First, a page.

My wife Kayla inspired this post with a question she posed to me earlier this week. She asked me if there was a way to determine when a stock’s price will go down. If one truly knew the direction of an individual stock every time they moved they would probably sell the information for a lot of money. This is one in a series of multiple posts attempting to answer the question, “can one know the direction of a stock’s price movement?”. The short answer is yes, however most of the people that can truly predict the direction of a company’s share price cannot actively trade on this information – its called insider trading. To think that such individuals don’t do so is naive, whether they get caught is another question. However, there are some indicators that identify where a company’s stock will go. The biggest problem is that these are much easier to identify after the fact. This post and others on predictive analysis will talk to some of the red flag indications that a stock price may fall.
Insider trading tells everybody at precisely the wrong time that everything is rigged – Preet Bharara
Just a fair warning, insider trading is the dark side of the stock market. If you cannot handle a cynical perspective on the market, stop reading. My perspective is very cynical in this area. I personally believe that it is difficult to think that in a high performance environment to achieve better than average results the temptation to use insider information just to keep one’s job is tremendous.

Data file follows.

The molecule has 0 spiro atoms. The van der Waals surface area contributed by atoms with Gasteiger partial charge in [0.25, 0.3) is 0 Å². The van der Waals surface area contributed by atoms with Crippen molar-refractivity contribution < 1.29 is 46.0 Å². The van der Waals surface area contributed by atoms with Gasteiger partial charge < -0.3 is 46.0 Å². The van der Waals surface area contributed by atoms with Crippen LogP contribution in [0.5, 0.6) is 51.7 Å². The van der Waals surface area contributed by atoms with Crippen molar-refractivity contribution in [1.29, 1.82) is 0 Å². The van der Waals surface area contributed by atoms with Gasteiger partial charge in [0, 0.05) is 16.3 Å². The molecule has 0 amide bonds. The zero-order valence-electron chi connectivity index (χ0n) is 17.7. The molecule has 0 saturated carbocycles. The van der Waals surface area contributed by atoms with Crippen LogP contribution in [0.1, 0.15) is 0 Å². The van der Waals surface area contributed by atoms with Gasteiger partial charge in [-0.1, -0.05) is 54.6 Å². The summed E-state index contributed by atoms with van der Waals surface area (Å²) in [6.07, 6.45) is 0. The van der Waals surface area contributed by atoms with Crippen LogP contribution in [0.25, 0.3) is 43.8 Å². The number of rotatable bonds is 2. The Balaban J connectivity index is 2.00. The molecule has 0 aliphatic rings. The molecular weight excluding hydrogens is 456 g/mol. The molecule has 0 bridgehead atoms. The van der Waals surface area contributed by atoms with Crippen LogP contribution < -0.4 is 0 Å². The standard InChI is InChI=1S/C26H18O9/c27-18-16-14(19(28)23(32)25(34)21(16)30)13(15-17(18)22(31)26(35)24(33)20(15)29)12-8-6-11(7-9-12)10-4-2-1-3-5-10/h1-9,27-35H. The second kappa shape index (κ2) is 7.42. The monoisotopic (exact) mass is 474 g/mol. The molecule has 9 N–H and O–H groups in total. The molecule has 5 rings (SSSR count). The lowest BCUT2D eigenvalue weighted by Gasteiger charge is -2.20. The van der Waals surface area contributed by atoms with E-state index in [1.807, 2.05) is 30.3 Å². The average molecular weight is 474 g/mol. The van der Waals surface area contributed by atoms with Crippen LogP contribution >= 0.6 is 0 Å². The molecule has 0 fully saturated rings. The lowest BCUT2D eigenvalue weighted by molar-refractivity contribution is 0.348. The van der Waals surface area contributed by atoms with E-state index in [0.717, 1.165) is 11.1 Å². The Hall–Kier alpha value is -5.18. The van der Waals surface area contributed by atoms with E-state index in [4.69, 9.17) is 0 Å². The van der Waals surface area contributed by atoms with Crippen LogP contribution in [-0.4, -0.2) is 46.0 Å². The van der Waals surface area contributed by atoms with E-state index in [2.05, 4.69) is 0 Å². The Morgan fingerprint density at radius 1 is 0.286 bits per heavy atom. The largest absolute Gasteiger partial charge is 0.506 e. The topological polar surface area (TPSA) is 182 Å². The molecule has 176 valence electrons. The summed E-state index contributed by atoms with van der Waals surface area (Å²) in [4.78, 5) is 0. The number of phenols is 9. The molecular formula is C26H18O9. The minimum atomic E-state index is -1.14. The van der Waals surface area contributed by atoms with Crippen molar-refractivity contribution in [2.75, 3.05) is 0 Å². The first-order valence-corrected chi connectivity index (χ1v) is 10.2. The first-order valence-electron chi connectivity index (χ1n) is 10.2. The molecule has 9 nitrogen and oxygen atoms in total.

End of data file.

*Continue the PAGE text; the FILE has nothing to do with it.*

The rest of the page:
An interactive Bloomberg article from 2016 talks of the largest insider trading ring bust in US history. The SEC convicted 93 individuals total as part of this crime wave. One can argue that this is a great job by the SEC. However, the alternative perspective could be to think that they only have money and time to prosecute the most egregious deals-just like sports authorities only prosecute Olympians or professionals because the news value of the action has impact to show that the organization is valid.
The average rogue trade according to some professors and New York University was worth about $1.6 Million. Quantifying this information, it was simply a study not the holy grail double blind study that shows the best statistically significant information (who is going to say, “I am an insider trader and would be more than happy to join your study for science…”). However, they did consider over 16 years of data analyzing thousands of merger and acquisition activity as part of the study and claimed that about one in four mergers included insider trading information.
In conclusion, it is possible to get actionable information about the direction of individual stock prices this is why insider trading exists. The individuals that participate in such activity probably can make significant gains from such activity. However, insider trading is illegal and the SEC will prosecute anyone that they find worthy of prosecution.